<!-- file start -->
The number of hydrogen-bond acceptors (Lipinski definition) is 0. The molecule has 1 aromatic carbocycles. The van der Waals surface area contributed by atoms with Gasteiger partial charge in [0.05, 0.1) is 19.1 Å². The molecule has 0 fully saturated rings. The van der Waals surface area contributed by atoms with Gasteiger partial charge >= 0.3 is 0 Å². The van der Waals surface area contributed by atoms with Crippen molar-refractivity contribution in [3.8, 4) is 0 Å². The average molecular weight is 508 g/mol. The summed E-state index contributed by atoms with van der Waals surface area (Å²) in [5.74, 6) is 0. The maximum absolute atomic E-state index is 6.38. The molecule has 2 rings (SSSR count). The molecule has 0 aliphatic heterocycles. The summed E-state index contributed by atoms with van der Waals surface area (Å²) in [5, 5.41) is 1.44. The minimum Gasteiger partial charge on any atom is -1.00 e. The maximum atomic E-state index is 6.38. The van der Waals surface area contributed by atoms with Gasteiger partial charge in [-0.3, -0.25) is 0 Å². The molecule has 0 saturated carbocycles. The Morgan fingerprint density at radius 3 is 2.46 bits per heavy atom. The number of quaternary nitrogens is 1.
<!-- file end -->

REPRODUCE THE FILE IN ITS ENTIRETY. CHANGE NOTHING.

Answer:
The number of hydrogen-bond acceptors (Lipinski definition) is 0. The molecule has 1 aromatic carbocycles. The van der Waals surface area contributed by atoms with Gasteiger partial charge in [0.05, 0.1) is 19.1 Å². The molecule has 0 fully saturated rings. The van der Waals surface area contributed by atoms with Gasteiger partial charge >= 0.3 is 0 Å². The van der Waals surface area contributed by atoms with Crippen molar-refractivity contribution in [3.8, 4) is 0 Å². The average molecular weight is 508 g/mol. The summed E-state index contributed by atoms with van der Waals surface area (Å²) in [5.74, 6) is 0. The maximum absolute atomic E-state index is 6.38. The molecule has 2 rings (SSSR count). The molecule has 0 aliphatic heterocycles. The summed E-state index contributed by atoms with van der Waals surface area (Å²) in [5, 5.41) is 1.44. The minimum Gasteiger partial charge on any atom is -1.00 e. The maximum atomic E-state index is 6.38. The van der Waals surface area contributed by atoms with Gasteiger partial charge in [-0.3, -0.25) is 0 Å². The molecule has 0 saturated carbocycles. The Morgan fingerprint density at radius 3 is 2.46 bits per heavy atom. The number of quaternary nitrogens is 1.